From the day our new bundle arrives we start ticking the boxes – 10 toes, 10 fingers… but the boxes never end, only the data changes.
One of those boxes frequently discussed among new parents is that of crawling. -Has Hope started crawling yet, because my little Tim has?
But despite what all the parenting books may reveal on the age-of-the-all-fours, children will steady themselves on hands and knees and take off on their adventures at different ages. There’s no right and there’s no wrong age for crawling to begin. Sometimes there’s simply no age at all as your ever-daring explorer skips the crawling stage altogether and ventures straight to wobbling, unsteady steps.
Whether your child sets out to conquer the floor boards at eight months, 10 months, 12 or more, it doesn’t necessarily affect when he will take to the two-legged position of actually walking.
For years most professionals have vehemently denied that an early or a late crawler is affected in any other form of his development. But more recently reports have been quietly making their way to the fore that long term effects could be experienced.
Late crawlers and educational performance
Physiologists studying this very phenomenon at the University of London believe there could be a link between the inability of a child to crawl by the time he is nine months old and poor educational performance in later years.
Although possibly over-protective, in the world of parents this phenomenon raises many a strong protest.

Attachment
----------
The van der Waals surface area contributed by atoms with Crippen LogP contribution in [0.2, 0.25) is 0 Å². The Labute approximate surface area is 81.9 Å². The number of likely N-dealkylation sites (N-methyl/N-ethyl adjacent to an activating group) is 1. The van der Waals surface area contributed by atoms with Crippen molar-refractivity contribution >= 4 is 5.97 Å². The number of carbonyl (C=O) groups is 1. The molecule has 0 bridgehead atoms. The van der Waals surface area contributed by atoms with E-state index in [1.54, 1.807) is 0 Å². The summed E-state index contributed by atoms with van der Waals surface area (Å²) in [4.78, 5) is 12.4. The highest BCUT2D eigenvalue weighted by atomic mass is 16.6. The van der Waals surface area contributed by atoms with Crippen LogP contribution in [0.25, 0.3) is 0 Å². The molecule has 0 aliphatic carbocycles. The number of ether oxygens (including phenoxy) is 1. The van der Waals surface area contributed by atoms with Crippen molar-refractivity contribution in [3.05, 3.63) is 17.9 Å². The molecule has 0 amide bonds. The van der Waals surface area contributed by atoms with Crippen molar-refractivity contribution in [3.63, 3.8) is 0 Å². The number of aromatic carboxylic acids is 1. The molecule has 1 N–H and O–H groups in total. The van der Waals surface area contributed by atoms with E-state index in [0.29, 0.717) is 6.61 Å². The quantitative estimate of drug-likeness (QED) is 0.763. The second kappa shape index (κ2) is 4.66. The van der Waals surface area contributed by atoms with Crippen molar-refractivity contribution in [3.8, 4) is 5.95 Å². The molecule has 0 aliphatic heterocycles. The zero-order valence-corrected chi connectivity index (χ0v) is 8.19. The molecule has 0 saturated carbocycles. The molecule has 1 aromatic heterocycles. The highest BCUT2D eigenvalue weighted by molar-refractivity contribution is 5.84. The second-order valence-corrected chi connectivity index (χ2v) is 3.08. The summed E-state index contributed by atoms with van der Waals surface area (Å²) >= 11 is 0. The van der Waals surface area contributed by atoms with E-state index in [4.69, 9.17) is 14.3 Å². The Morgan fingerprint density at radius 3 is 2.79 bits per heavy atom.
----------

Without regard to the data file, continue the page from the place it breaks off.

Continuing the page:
Most do not believe that an isolated delay in development such as crawling signifies any reason for unjust concern and certainly no link to sub-standard educational ability.
There are the parents who ignore the issue of their youngsters slow crawling capabilities completely, and then there is the group of parents who attempt to encourage their toddlers whom they think may just be lazy late crawlers.
Trying to entice him
If it’s that important to you that your child learns to crawl, try putting him in the middle of an empty floor with few other distractions close at hand and place his juice, a treat or his favourite toy just out of his reach. He may surprise you and make a bee-line for it on all fours!
Many toddlers choose the bum-slide option instead of the crawl to make their way around, while there are also those who will roll over and over to the point of their attention.
Sometimes letting your toddler have a play date with another child more or less the same age but who is already crawling may just create the light bulb moment for him that he, too, could enjoy this newly discovered game! You can even play this copycat game with him. Try sitting on the floor with him and entice him to you. You could use his juice, a toy or a colourful object to get his attention.
Don’t forget to keep in mind that if your baby is of a calm and laid-back nature as opposed to a more excitable character there is a strong possibility that he won’t be too worried or rushed to rise up to any new challenges too soon.
Late crawling in toddlers generally poses no concern but should you be worried and need to put your mind at ease it’s best you take your child to a paediatrician for an assessment.
Statistics from the University of London show that by nine months:
- 92% of babies can crawl
- 96% can sit unaided
- 60% can stand if supported
- 4% embark on their first steps
- 99% can hold a toy or a small object
- 95% have learnt to pass the toy from one hand to another.